Max The Magnificent
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Re: It better be good :)
Max The Magnificent   10/24/2016 1:29:10 PM
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@spike: ...I am now reduced to eBooks...

When we moved from our last ghouse the the current one -- I went through all of my books one-by-one and only kept the ones I thought I might one day read again -- the rest went to friends or charity.

Now after a finish a book I look at it and think "will I ever want to re-read this" -- even if the book is good, if I don't think I will re-read it (or use it as a reference) I give it away.

But I still prefer reading a real paper book (call me "old fashioned" if you will)

 

alex_m1
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Re: It better be good :)
alex_m1   10/26/2016 12:38:39 PM
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>> Now after a finish a book I look at it and think "will I ever want to re-read this"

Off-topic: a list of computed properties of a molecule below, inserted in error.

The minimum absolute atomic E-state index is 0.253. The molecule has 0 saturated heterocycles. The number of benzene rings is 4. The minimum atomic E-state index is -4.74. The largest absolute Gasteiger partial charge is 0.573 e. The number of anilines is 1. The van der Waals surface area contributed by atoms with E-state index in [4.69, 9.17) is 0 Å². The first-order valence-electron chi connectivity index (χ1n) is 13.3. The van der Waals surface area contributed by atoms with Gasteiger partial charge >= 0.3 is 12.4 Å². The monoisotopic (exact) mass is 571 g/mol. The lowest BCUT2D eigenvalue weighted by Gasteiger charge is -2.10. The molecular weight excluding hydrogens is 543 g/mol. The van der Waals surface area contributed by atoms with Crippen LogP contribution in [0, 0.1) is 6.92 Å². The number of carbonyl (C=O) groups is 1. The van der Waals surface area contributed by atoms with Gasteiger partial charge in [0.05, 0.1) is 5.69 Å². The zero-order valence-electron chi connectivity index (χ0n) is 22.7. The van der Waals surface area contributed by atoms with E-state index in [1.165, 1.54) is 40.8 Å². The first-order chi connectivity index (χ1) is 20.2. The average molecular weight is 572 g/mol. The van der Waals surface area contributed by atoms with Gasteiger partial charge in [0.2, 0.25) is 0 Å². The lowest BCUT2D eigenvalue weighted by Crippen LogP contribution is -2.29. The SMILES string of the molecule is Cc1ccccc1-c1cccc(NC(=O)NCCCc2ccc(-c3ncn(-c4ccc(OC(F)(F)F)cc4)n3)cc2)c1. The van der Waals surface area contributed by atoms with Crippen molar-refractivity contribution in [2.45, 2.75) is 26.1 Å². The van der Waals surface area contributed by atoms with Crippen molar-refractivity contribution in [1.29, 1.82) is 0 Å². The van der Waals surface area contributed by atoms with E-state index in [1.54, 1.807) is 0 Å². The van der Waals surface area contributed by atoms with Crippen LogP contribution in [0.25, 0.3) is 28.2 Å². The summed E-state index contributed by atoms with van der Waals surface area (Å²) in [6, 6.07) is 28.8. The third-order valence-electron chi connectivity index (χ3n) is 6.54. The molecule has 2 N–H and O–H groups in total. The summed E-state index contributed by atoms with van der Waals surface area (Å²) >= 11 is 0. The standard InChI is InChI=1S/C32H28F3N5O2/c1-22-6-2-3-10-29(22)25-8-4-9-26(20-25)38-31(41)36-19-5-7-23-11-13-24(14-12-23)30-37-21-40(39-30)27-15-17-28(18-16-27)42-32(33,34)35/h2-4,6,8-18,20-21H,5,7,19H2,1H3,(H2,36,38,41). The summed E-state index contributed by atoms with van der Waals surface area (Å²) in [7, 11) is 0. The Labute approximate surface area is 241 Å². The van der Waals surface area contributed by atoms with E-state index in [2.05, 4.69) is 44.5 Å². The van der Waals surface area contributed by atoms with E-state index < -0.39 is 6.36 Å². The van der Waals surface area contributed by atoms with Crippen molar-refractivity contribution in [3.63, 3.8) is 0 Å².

Max, this seems like a good criteria for non-fiction. Did find something else that correlates with that, to help you find such books ? 

Max The Magnificent
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Re: It better be good :)
Max The Magnificent   10/26/2016 12:42:11 PM
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@alex: Max, this seems like a good criteria for non-fiction. Did find something else that correlates with that, to help you find such books?

Sometimes friends recommend books -- also I look at the ones reviewed in things like Scientific American, Discovery Magazine, Time, and so forth.

 

antedeluvian
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Re: It better be good :)
antedeluvian   10/26/2016 1:08:09 PM
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Max

also I look at the ones reviewed in things like Scientific American, Discovery Magazine, Time, and so forth.

Do you subscribe, or do you browse at bookstores and the  dentist's office?